10 Comments

  1. Matt Cromwell

    Thanks for the write-up Sarah! We would love to chat with anyone on the Core team about considering WP Rollback as a Core feature plugin. We’ve heard from many, MANY happy users that they would love to have this in Core.

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  2. WP Tutoring

    I think having something like this in core would be phenomenal. It would make supporting WP much easier and help the “novice” user navigate WordPress more easily, while also helping larger businesses feel a little more comfortable using the platform because there will be an easier way to roll back.

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  3. Brin

    So just to check: it doesn’t roll back any parts of the database (i.e. those related to the plugin you want to roll back), it only roll backs the plugin files? Is that right?

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    • Brin

      – ah, sorry, I missed the last paragraph of the article on first read. I understand now. Thanks.

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  4. David Anderson

    “a lifesaver” when applying WooCommerce

    Rolling back your files only, as a strategy for backing out of a WooCommerce upgrade, is not sensible. You are relying upon any problems in the upgrade being related to code in files only, and not to your database. The article does note that your database isn’t being rolled back, but I think the above line is unfortunate because it may encourage people to think that perhaps that doesn’t matter very much. Before applying WooCommerce updates, use a backup plugin.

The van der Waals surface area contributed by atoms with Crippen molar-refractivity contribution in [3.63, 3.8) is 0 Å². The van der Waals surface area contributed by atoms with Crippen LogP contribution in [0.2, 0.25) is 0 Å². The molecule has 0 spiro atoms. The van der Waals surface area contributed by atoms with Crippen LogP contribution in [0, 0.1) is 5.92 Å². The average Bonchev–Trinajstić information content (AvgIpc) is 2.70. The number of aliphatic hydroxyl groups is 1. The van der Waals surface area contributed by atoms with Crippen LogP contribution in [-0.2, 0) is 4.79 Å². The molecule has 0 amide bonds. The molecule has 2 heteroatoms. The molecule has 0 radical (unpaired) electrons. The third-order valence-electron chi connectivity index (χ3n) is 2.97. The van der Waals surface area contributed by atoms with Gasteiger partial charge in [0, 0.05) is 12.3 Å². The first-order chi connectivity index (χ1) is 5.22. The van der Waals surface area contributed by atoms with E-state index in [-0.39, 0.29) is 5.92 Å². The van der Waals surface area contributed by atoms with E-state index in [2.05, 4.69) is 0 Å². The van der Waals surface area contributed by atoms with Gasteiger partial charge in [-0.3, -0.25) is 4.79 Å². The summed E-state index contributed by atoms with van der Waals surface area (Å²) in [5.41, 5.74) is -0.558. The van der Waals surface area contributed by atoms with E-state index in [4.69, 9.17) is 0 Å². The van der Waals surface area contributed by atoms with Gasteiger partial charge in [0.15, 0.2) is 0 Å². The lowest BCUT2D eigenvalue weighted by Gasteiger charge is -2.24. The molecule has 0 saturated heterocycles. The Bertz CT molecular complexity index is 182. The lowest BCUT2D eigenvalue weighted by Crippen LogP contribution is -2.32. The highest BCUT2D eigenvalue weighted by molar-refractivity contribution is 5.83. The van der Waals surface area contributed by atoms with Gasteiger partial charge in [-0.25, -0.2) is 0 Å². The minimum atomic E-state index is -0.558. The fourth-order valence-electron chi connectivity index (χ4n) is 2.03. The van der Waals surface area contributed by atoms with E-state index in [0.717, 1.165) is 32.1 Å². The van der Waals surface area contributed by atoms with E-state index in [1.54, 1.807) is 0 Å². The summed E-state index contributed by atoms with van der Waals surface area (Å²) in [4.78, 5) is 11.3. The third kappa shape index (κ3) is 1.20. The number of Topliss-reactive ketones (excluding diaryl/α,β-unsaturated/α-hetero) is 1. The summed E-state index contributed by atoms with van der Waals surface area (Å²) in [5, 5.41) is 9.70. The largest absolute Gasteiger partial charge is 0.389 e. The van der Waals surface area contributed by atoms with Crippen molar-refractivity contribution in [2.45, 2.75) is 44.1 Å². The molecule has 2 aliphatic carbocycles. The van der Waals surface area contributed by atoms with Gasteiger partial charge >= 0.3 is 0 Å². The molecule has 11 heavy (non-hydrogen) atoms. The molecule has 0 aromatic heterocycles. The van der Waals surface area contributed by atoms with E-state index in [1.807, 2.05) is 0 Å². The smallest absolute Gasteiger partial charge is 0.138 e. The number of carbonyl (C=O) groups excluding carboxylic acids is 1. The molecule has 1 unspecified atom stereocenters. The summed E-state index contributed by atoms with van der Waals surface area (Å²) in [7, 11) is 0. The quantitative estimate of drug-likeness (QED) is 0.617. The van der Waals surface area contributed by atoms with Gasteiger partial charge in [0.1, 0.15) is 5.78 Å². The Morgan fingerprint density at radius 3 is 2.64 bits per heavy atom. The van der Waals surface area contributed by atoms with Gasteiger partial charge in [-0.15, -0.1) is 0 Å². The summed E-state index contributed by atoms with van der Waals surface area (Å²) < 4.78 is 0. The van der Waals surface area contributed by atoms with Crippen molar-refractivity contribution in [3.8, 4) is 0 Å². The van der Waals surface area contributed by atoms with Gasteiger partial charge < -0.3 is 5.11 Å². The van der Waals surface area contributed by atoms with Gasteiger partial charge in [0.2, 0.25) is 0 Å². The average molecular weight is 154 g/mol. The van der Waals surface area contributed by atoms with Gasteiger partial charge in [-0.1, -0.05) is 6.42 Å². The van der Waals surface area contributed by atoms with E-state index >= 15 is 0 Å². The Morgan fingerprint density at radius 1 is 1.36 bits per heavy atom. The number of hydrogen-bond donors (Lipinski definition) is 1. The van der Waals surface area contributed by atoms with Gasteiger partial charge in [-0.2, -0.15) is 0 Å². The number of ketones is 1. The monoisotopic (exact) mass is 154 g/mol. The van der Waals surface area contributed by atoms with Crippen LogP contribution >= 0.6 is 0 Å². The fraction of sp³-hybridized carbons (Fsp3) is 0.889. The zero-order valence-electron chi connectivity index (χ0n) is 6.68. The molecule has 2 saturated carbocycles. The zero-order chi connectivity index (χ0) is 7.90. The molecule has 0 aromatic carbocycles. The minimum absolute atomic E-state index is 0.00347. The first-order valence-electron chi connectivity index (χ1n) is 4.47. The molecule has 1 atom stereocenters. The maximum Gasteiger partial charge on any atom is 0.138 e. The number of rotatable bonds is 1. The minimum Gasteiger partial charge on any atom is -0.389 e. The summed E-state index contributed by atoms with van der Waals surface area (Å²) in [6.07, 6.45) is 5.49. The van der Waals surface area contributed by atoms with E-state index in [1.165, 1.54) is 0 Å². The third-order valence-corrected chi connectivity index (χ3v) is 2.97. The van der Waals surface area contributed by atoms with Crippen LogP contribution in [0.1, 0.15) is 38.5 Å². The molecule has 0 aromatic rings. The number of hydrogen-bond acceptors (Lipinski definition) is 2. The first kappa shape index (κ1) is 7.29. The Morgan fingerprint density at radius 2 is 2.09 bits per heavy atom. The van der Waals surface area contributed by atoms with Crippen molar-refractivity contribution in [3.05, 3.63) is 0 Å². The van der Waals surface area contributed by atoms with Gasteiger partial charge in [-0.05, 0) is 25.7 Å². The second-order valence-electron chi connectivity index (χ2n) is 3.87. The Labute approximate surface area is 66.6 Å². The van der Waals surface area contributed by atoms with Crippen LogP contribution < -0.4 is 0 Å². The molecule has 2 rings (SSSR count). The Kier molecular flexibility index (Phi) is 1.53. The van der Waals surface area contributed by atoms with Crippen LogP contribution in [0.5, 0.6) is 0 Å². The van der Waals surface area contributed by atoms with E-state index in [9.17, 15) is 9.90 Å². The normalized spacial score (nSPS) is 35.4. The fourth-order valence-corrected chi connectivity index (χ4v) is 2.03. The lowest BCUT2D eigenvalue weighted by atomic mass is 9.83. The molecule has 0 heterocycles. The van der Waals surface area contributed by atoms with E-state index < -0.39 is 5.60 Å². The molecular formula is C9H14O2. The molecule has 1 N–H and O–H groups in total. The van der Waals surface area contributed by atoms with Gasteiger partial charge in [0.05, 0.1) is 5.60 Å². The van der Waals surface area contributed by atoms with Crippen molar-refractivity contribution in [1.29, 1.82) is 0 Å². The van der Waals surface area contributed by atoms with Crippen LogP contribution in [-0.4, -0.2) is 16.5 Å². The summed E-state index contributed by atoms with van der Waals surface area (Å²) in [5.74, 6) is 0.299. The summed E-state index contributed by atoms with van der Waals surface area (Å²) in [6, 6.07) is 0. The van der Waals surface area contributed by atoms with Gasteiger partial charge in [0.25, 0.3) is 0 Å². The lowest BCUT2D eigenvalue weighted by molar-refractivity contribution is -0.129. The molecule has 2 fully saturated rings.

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  5. Peter

    Not sure what exactly this plugin solve to 30 000+ users, but probably something similar than Happy Dolly to 1 + million happy users. So how Matt wish, this should be in the core, that we can click here and there and have some fun with websites. It’s always refreshing to have some cool plugin installed on the site :)

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  6. Alec

    This is a great defensive plugin. The ability to easily browse changelogs is a huge improvement to WP Rollback.

    WordPress has gone update crazy – update core to the latest beta, update WooCommerce to a beta 3, face security issues (WordPress 4.7.x through to 4.7.4), incompatibility, endless software renewal costs, troubleshooting. In the end, you have to hire professionals (us) to clear up the mess. Latest fun is in 4.8 where the flexible text widget was force replaced with a WYSIWYG widget which broke a huge number of existing text widgets and hence sites.

    How this user pain is supposed to result in higher WordPress satisfaction ratings and market share is a mystery to me.

    Our own defensive approach has been to give site owners back control of updates. Update what you want, when you want, while automatically applying security updates (which go back to 3.7.x still). With control over updates, we’ve reduced our clients’ maintenance burden by a factor of four – they are delighted to spend their budgets on real site and business improvements.

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    • David Anderson

      It’s unfortunate that there’s no mechanism available for plugin/theme authors to mark an update as a security update, or to mark certain versions as insecure. WordPress core, as you point out, had security updates, pushed automatically, for years. But with plugins and themes, it’s not possible to indicate that an update is a security update in any way that core will recognise.

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      • Alec

        David, you make a good point. WordPress.org while saying the wrong thing – “update to our latest beta all the time” as the current release is effectively beta software as both the 4.7 and 4.8 releases have demonstrated – actually does the right thing – maintaining security releases going back to 3.7.x (deprecating all releases pre-3.9 or even 4.0 would seem fair at this point). WordPress’s security czar Aaron D. Campbell told me at WCEU Paris that the security team would like to drop updates for a few of the trailing releases to reduce the burden.